As part of our 2014 season coverage, we're going to dip our toe into the minor league pool and highlight various prospects on a weekly basis. Since the minor league season begins today and there are no performances to look it, we'll instead break down some surprise Opening Day roster additions, exciting minor league teams, and then check in on some notable prospects for the June amateur draft.
Three Surprise Prospects On Opening Day Rosters
OF Tyler Collins, Tigers: Collins, 23, swatted three home runs and slugged .574 in spring training, landing him a job with the big league team as Andy Dirks' injury replacement. Detroit selected him in the sixth round of the 2011 draft and while his overall .272/.350/.449 batting line in 298 minor league games is solid, he did only hit .240/.323/.438 at Double-A last season. The Tigers are hoping his career .266/.343/.429 line against right-handers makes him a functional platoon partner for Rajai Davis. Dirks will be out for several weeks, so Collins will get an extended look and a chance to carve out a niche as a platoon outfielder. He has gone 0-for-4 with a strikeout in the team's first two games.
LHP Roenis Elias, Mariners: Thanks to Hisashi Iwakuma and Taijuan Walker injuries, a rotation spot opened up for Elias, a 25-year-old southpaw who defected from Cuba way back in 2010. He has a 3.61 ERA with 8.0 K/9 and 3.0 BB/9 over three minor league seasons, including a 3.18 ERA with 8.4 K/9 and 3.5 BB/9 in 22 starts and 130 innings at Double-A in 2013. Elias is not a huge stuff guy, instead sitting in the low-90s with his fastball and backing it up with your garden variety curveball, slider, changeup mix. He won a rotation spot in camp and he will have an opportunity to stick around long-term even after Iwakuma and Walker return. Assuming he pitches well, of course. Elias will make his first start Thursday night.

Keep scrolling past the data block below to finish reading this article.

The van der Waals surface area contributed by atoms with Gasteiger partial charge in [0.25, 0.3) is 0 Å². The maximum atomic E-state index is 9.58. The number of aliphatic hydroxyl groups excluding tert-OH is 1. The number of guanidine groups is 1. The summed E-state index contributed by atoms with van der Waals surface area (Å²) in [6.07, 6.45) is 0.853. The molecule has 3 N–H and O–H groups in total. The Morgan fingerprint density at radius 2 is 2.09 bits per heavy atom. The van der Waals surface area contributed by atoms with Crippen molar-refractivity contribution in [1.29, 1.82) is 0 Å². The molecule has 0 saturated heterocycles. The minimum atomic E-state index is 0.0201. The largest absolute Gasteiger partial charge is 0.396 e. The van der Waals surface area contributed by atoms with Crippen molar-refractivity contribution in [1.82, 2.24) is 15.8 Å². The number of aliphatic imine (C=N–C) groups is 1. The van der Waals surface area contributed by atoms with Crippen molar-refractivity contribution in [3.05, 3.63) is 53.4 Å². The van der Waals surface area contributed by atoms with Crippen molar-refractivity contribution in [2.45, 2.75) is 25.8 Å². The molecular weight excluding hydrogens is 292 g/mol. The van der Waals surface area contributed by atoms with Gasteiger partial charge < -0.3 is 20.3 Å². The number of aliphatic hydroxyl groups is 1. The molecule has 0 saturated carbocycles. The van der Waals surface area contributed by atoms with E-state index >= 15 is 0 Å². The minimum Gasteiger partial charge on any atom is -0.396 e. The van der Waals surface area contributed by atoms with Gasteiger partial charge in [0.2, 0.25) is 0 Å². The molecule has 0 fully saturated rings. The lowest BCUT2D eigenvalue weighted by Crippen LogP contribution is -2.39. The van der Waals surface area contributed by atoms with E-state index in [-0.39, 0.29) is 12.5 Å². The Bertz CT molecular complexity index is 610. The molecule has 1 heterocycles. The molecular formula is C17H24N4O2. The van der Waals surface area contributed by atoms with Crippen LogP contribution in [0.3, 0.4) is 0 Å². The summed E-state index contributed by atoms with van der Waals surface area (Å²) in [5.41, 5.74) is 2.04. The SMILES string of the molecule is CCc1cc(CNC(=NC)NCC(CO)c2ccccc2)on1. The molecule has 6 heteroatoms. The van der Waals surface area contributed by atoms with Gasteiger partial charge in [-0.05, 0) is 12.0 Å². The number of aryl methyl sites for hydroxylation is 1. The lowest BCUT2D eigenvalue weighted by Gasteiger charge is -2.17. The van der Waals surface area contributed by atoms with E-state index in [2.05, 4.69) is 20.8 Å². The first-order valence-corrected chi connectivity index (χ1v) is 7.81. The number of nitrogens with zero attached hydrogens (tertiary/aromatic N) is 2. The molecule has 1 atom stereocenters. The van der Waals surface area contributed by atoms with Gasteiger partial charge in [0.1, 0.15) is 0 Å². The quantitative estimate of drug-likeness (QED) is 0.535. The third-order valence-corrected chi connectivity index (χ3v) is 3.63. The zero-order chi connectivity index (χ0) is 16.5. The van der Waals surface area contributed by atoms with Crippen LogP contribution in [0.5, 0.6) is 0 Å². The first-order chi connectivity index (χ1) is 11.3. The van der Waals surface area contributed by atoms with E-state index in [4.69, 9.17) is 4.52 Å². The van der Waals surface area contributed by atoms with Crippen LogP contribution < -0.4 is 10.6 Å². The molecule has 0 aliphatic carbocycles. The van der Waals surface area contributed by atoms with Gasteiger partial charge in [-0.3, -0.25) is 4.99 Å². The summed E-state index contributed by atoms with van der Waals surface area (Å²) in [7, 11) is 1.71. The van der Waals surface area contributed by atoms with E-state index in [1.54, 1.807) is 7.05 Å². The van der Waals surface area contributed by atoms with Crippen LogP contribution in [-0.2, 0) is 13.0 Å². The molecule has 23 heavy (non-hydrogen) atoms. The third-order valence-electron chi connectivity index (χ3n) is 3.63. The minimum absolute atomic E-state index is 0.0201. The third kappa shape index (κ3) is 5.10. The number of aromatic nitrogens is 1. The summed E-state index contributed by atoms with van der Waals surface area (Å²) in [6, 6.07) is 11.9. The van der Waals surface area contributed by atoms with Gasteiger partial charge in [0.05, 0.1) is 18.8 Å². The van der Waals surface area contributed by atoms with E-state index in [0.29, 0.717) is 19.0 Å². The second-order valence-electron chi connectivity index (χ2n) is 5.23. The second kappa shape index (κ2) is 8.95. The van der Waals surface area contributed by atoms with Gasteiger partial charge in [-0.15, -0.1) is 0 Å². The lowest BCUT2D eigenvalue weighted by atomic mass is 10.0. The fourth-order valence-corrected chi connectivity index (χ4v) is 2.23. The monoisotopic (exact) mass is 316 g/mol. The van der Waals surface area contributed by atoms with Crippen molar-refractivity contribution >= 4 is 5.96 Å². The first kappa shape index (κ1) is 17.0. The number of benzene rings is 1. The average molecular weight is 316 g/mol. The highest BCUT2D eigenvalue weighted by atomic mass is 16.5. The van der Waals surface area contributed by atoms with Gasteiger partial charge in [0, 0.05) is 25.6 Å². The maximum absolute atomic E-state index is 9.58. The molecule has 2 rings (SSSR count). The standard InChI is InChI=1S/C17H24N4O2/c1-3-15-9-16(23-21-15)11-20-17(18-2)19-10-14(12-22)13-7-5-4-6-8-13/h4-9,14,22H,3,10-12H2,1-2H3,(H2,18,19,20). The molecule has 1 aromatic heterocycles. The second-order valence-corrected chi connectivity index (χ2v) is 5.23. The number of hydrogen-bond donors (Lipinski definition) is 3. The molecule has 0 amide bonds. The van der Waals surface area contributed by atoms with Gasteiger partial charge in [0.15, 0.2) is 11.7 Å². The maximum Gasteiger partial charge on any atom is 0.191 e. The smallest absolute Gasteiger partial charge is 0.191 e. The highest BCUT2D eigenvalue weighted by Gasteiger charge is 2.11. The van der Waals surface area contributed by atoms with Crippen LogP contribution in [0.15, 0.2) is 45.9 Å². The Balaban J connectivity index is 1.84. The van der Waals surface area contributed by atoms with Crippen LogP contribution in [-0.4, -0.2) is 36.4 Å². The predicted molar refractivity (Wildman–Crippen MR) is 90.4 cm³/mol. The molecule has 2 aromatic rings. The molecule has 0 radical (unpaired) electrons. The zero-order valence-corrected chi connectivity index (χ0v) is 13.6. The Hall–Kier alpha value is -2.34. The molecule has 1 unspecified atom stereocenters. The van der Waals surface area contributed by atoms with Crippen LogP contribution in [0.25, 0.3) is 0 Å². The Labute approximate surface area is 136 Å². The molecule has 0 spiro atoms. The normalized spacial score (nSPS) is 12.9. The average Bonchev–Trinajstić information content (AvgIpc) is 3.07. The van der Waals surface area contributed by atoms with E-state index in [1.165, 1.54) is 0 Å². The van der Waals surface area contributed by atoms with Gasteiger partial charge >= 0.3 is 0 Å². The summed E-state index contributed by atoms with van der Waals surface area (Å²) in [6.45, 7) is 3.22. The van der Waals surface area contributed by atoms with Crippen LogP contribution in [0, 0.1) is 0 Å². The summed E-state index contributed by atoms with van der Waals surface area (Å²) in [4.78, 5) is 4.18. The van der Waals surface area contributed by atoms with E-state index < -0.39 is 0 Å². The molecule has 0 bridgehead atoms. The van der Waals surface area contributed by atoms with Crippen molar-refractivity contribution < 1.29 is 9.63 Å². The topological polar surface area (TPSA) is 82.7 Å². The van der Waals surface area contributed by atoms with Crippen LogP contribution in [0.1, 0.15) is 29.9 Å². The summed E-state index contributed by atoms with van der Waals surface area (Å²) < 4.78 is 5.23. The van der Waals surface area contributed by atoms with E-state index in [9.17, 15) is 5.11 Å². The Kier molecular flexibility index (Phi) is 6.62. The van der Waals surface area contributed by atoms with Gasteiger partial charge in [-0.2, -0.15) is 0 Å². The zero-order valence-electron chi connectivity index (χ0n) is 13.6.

OF Ryan Kalish, Cubs: Kalish's name might ring a bell. The 26-year-old was a big time prospect with the Red Sox a few years ago, but a series of neck and shoulder injuries almost pushed him out of baseball. Kalish played only 93 games from 2011-13, including zero last season. Boston non-tendered him over the winter and he latched on with the Cubs, who are run by Theo Epstein and Jed Hoyer, the guys who originally drafted him. Kalish won a bench spot with a strong spring and is now an extra outfielder/lefty bat off the bench. It's a remarkable comeback story for a player who never got much of a chance to establish himself as a big leaguer earlier in the career. Kalish has gone hitless in three at-bats in Chicago's first two games of 2014.
Three Minor League Affiliates To Watch